Spine surgery is unique in that two completely different disciplines specialize in it: neurosurgeons and orthopedic surgeons.
People sometimes figure that neurosurgeons handle the spinal nerves, and orthopedists the bones. But this isn’t always the case.
Dr. Peter Angevine, a neurosurgeon at The Spine Hospital at The Neurological Institute of New York, knows that operating on the spine means operating on the whole structure: nerves, bones, discs and all. He wanted the most comprehensive spine training possible. So he trained as a neurosurgeon… and then completed a prestigious fellowship in orthopedic surgery.
To understand those conditions, it helps to understand a little about the spine. The normal spine has a shape that helps it support the body with a minimum of effort. When viewed from behind it is straight, and from the side it has gentle curves that balance each other out.
But some spines develop curves where they shouldn’t, or lose curves that they need. The joints between vertebrae may also develop unusual rotations. All spinal deformities result from a combination of these two problems–curvature and rotation.
Sagittal imbalance is a condition where the spine is out of balance front-to-back. In sagittal imbalance, perhaps the gentle inward curve of the lower back has been lost, and the normal outward curve of the mid-back is exaggerated. A spine with scoliosis, meanwhile, has a side-to-side curvature.
Though he is trained as a surgeon, Dr. Angevine knows that spinal deformity does not always require surgery. Part of his job is to evaluate each situation and decide, along with his patient, on the best course of action. (For a real-world example, watch a short video about Dr. Angevine’s patient Constance on his bio page here.)
When surgery is necessary, Dr. Angevine considers the bones, joints, nerves, and the overall alignment in each plane. During surgery, he re-aligns the spine and fixes it in place with screws and rods, and he places a bone graft to fuse the vertebrae together.
His broad base of knowledge and extensive experience with such surgeries make him valuable not just as a surgeon, but also as a teacher. Experienced surgeons attend his classes as part of their Continuing Medical Education(CME). CME consists of classes and activities designed for practicing doctors. It helps them keep up to date with developments in their fields, and also helps them develop and hone new areas of expertise. Neurosurgeons are required to participate in Continuing Medical Education to keep up their board certifications.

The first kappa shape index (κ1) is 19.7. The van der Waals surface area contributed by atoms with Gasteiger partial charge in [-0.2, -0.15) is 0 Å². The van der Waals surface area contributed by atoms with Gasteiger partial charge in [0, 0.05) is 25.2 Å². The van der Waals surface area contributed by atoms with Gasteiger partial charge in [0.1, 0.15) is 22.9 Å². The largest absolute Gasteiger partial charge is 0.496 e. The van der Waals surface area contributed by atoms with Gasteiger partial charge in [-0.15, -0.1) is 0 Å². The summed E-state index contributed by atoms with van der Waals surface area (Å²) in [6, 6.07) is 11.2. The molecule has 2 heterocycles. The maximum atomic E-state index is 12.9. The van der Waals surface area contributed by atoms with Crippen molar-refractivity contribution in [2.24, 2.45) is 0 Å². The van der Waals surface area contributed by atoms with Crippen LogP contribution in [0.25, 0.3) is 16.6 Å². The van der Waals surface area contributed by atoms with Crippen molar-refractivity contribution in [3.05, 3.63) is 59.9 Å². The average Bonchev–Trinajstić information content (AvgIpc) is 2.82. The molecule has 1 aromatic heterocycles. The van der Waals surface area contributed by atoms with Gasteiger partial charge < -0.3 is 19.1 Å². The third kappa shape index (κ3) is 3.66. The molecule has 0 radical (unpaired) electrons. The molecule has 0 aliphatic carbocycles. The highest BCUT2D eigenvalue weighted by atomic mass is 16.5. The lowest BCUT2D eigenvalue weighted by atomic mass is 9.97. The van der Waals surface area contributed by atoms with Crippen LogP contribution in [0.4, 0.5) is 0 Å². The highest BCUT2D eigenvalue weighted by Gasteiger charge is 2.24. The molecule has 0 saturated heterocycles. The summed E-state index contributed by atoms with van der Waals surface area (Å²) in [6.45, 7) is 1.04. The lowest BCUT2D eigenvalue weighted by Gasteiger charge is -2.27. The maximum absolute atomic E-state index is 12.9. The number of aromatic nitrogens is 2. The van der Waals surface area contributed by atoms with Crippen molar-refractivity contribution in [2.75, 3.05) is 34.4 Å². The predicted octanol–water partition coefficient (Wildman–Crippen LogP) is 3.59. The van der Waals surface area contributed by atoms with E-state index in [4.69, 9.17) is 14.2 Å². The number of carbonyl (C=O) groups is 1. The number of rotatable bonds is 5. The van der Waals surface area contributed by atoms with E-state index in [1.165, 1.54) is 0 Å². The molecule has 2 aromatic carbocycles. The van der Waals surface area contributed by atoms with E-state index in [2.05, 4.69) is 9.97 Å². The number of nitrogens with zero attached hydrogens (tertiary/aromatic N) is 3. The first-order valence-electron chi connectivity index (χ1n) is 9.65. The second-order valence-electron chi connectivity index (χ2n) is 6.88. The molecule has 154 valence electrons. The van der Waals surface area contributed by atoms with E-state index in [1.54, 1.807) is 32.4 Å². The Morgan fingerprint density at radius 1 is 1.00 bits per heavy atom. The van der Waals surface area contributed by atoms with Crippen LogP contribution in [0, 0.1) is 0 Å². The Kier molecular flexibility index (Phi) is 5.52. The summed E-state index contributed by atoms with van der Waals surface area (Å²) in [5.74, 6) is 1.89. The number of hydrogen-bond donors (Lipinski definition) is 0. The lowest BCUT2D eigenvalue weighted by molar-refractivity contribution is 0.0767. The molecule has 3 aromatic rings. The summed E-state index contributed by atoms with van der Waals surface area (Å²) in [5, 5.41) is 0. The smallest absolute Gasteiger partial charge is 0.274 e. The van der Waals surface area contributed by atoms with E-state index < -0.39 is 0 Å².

Dr. Angevine is a strong believer in the importance of Continuing Medical Education, and in the importance of sharing his experience and knowledge with other doctors. That’s why he volunteers his time teaching CME classes, and serving on a national committee that oversees CME and maintenance of certification for experienced neurosurgeons.
His courses are also popular with neurosurgical residents–neurosurgeons-in-training who are working towards their board certification. Each year, Dr. Angevine teaches a spinal deformity course sponsored by the American Association of Neurological Surgeons (AANS) for neurosurgical residents. His lectures on topics like “Principles of Global Spinal Alignment” are very instructive for the neurosurgeons who are just starting out.
Last year, Dr. Angevine was on faculty for a three-day spine surgery course sponsored by the AANS and the Scoliosis Research Society. The course was attended by both orthopedic and neurological spine surgeons.
At this year’s AANS meeting, Dr. Angevine co-directed “Techniques for Adult Spinal Deformity Surgery: A Hands-on Course for Neurosurgeons.” Dr. Angevine and his co-director, Dr. Praveen Mummaneni of UCSF, constructed the course so that their participants would gain skills with evaluating spinal deformities; forming treatment plans; instrumentation during surgery; avoiding or managing surgical complications; and achieving bone fusion after surgery. The course lasted a full day … and judging from that list of topics, it was a very full day indeed.
Image credit, Spine: geralt / [Pixabay]